It’s astonishing, and a bit sad really, how prescient Real Life was in retrospect. In 1979, Albert Brooks had already predicted and skewered the contrived inauthenticity of reality television with this biting mockumentary, yet we’ve gone ahead and given over much of our entertainment hours to the format anyway.
Brooks plays Hollywood star “Albert Brooks,” who embarks on a directorial effort to document a year in the life of an average American family living in Phoenix, Ariz. He aims to pioneer an authentic new form of drama (which he assuredly believes will win him a Nobel prize), yet right from the opening scene we know the project is doomed. Speaking before the gathered townspeople, encouraging them to just be themselves whenever the camera is around, Brooks can’t help but present himself as an elitist showbiz entertainer – right down to the pandering song he concludes with, backed by a 12-piece orchestra.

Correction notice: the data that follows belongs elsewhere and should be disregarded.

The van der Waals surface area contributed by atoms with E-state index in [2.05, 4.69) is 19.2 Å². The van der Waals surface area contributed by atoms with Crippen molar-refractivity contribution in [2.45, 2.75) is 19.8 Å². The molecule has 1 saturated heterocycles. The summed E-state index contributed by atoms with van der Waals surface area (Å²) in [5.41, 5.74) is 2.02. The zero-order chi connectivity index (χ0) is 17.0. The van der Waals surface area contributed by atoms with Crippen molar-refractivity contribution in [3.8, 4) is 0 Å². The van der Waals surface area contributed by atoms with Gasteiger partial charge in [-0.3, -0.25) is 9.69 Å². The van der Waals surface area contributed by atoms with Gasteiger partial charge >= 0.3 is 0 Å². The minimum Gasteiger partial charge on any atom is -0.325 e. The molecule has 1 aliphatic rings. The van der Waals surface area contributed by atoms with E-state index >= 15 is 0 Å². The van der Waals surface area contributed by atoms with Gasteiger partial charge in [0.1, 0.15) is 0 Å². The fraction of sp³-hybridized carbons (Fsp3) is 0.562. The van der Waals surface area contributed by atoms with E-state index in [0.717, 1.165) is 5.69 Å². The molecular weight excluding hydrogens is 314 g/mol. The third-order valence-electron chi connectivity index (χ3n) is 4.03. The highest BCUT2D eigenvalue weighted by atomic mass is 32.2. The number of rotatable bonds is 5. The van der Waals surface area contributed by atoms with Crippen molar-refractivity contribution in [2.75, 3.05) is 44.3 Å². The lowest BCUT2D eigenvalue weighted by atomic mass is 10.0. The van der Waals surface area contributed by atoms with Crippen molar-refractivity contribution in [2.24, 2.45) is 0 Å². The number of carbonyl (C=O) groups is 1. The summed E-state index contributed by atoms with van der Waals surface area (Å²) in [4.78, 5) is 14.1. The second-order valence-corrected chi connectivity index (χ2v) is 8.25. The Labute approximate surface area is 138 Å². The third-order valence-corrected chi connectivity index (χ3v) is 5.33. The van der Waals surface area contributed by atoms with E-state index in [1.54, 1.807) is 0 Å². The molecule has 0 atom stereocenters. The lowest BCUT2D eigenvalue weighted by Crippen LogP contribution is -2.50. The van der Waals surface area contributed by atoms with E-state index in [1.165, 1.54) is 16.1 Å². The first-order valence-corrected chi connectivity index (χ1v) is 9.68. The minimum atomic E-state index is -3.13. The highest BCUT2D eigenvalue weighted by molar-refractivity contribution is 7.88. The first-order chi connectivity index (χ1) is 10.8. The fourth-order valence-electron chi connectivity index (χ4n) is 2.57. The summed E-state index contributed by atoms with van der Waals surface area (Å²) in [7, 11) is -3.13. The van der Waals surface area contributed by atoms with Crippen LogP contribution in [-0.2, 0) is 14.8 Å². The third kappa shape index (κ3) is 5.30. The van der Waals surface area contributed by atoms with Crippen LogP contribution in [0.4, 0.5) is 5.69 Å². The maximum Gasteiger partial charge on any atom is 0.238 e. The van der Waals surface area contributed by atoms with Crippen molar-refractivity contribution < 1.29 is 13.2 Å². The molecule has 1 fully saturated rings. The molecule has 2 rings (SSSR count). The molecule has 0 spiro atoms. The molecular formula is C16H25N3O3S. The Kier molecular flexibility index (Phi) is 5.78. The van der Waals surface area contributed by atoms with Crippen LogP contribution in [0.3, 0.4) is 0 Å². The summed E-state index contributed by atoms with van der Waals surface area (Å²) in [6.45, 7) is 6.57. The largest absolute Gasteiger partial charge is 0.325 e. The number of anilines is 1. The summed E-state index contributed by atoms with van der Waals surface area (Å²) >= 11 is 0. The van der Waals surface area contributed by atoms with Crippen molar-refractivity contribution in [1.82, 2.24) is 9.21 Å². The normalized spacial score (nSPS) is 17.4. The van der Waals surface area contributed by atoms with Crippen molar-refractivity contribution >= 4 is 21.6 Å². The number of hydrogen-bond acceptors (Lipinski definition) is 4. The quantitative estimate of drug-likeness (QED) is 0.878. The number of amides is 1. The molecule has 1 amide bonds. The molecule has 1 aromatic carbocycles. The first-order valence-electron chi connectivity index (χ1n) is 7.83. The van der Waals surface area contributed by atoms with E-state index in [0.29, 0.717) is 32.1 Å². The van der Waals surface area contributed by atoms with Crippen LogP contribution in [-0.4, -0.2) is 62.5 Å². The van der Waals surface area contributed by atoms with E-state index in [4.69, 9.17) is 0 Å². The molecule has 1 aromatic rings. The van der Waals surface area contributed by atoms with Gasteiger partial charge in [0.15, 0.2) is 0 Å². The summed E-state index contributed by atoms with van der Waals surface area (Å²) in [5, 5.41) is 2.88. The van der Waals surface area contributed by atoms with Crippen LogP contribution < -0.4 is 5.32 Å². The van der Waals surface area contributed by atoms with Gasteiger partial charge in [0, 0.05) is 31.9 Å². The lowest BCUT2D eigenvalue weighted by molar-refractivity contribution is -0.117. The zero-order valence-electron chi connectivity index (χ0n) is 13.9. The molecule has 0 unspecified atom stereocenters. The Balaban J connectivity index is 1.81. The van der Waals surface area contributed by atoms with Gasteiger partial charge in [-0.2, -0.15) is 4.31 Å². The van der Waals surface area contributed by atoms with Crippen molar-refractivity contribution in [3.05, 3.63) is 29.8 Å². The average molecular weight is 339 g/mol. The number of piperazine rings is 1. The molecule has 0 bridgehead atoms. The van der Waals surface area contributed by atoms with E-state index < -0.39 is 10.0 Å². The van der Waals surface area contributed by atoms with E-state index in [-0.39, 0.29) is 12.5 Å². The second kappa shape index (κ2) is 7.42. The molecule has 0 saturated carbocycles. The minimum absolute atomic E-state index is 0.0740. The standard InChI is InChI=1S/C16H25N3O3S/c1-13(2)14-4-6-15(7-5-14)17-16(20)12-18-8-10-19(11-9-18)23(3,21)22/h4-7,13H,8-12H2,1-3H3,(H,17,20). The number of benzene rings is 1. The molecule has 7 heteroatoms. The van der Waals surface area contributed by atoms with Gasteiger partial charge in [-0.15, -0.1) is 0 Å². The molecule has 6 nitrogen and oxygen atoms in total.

There are all sorts of wry touches, from the robot-like camera helmets the crew wears, rendering them incapable of blending in anywhere but Mars, to Charles Grodin’s simpering grin as the father who has sold his family for a season in the spotlight. It all culminates in a climax of forced, hysterical drama that’s still less outrageous than much of the reality TV we’re now inundated with. (After all, none of this is “real” in any way.) “These people are very close to complete personality disintegration,” a consulting psychologist tells Brooks just before the plug is pulled on his film. Watch most of the poor souls on a Real Housewives or Bachelor episode, and you might say the same thing.